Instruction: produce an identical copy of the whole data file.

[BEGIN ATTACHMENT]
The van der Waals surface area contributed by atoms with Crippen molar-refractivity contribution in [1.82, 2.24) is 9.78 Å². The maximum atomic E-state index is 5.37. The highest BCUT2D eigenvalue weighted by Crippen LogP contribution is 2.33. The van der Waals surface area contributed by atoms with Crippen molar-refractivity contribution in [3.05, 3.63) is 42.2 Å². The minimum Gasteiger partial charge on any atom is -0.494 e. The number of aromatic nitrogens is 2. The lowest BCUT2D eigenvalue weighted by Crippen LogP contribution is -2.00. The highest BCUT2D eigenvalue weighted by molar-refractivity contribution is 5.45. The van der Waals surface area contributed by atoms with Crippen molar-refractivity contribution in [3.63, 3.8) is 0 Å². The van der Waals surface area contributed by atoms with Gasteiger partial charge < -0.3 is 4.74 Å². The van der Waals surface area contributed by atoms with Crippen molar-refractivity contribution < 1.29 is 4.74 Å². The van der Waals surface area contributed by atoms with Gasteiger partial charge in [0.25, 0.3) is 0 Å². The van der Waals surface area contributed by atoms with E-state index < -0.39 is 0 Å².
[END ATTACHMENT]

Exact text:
The van der Waals surface area contributed by atoms with Crippen molar-refractivity contribution in [1.82, 2.24) is 9.78 Å². The maximum atomic E-state index is 5.37. The highest BCUT2D eigenvalue weighted by Crippen LogP contribution is 2.33. The van der Waals surface area contributed by atoms with Crippen molar-refractivity contribution in [3.05, 3.63) is 42.2 Å². The minimum Gasteiger partial charge on any atom is -0.494 e. The number of aromatic nitrogens is 2. The lowest BCUT2D eigenvalue weighted by Crippen LogP contribution is -2.00. The highest BCUT2D eigenvalue weighted by molar-refractivity contribution is 5.45. The van der Waals surface area contributed by atoms with Crippen molar-refractivity contribution in [3.63, 3.8) is 0 Å². The van der Waals surface area contributed by atoms with Gasteiger partial charge < -0.3 is 4.74 Å². The van der Waals surface area contributed by atoms with Crippen molar-refractivity contribution < 1.29 is 4.74 Å². The van der Waals surface area contributed by atoms with Gasteiger partial charge in [0.25, 0.3) is 0 Å². The van der Waals surface area contributed by atoms with E-state index < -0.39 is 0 Å².